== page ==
Binary choice models arise when the dependent variable (the measurement variable or what is to be explained) in a regression model *y *only takes two possible outcomes, generally 0 or 1.

For example, it is common in a fair lending analysis of underwriting to regress denial (y=1 if denied, 0 approved) on a target group indicator variable and other explanatory factors to measure conditioned denial incidences.

One way to proceed is to simply ignore the fact that *y *is binary and estimate the regression by Ordinary Least Squares (OLS). The OLS model is commonly used in fair lending analysis of pricing. However, with y as a [0, 1] outcome variable, the OLS model is referred to as the linear probability model (LPM) since the predicted value of y is the estimated probability that *y *=1 given x. The same principle applies to other types of analysis where y is dichotomous.

There are two drawbacks to this approach: (1) the error term is heteroskedastic or non-constant which can affect hypothesis testing, and (2) the predicted probabilities may fall outside the [0, 1] interval.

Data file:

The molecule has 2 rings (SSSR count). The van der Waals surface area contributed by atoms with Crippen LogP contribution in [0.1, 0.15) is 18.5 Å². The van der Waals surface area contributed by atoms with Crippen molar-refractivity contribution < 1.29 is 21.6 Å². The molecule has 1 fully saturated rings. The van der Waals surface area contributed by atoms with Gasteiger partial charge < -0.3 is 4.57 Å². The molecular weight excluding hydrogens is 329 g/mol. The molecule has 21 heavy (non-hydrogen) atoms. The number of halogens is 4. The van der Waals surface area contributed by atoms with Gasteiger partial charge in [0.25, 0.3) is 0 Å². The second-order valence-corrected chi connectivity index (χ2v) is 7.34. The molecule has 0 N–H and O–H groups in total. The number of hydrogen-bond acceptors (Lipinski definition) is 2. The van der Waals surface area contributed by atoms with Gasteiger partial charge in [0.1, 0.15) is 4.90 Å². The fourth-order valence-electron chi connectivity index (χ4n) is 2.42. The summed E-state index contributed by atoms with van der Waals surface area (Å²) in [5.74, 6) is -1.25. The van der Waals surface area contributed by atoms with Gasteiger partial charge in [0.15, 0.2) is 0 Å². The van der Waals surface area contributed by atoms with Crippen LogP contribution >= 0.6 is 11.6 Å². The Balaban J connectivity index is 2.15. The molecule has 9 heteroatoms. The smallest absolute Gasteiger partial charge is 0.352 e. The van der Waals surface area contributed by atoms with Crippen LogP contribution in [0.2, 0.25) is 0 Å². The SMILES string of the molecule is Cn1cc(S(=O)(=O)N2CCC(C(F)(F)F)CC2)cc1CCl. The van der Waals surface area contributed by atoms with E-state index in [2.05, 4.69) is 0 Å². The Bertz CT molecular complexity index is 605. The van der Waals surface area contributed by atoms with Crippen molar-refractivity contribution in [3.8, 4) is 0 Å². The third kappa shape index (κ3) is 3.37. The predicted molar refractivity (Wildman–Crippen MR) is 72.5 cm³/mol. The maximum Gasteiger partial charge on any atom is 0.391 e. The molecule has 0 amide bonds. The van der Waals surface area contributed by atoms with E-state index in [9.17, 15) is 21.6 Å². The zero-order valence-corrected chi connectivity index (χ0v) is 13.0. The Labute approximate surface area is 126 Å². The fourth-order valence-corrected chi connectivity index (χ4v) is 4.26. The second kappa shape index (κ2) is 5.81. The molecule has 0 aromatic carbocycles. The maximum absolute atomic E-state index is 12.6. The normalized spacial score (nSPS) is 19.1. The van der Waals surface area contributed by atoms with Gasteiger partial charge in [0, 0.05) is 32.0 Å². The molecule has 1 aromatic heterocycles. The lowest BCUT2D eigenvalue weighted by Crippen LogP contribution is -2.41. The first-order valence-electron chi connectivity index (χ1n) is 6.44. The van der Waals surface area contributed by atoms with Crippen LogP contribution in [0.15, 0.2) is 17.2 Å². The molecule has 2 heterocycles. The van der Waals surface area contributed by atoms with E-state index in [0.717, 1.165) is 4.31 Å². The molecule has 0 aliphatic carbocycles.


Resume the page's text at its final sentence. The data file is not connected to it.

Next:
There are methods to account for the heteroskedastic disturbance term, but to address the latter deficiency, Logit and Probit estimation have become the standard since they constrain the predicted probabilities to the [0, 1] interval. These have also become the models of choice for fair lending analysis with respect to underwriting. This is particularly true of the Logit model.

In terms of testing parameter significance, generally there may often be little difference between the LPM, Logit and Probit models. However, this turns on the data that is being analyzed and the distributions and compositions thereof, such as the sample sizes and the degree of variation in the variables.

In addition, although Logit and Probit are the preferred functional forms for these types of analyses, there are issues that can arise in Logit and Probit modeling that may not always be readily apparent without close examination. This can result in biased parameter estimates and, therefore, can affect conclusions that are drawn. This is potentially problematic in regard to fair lending analysis.

In Part 2 of this post, we will address some of these issues more specifically. We will also show comparison of the models and how they perform under different fair lending scenarios.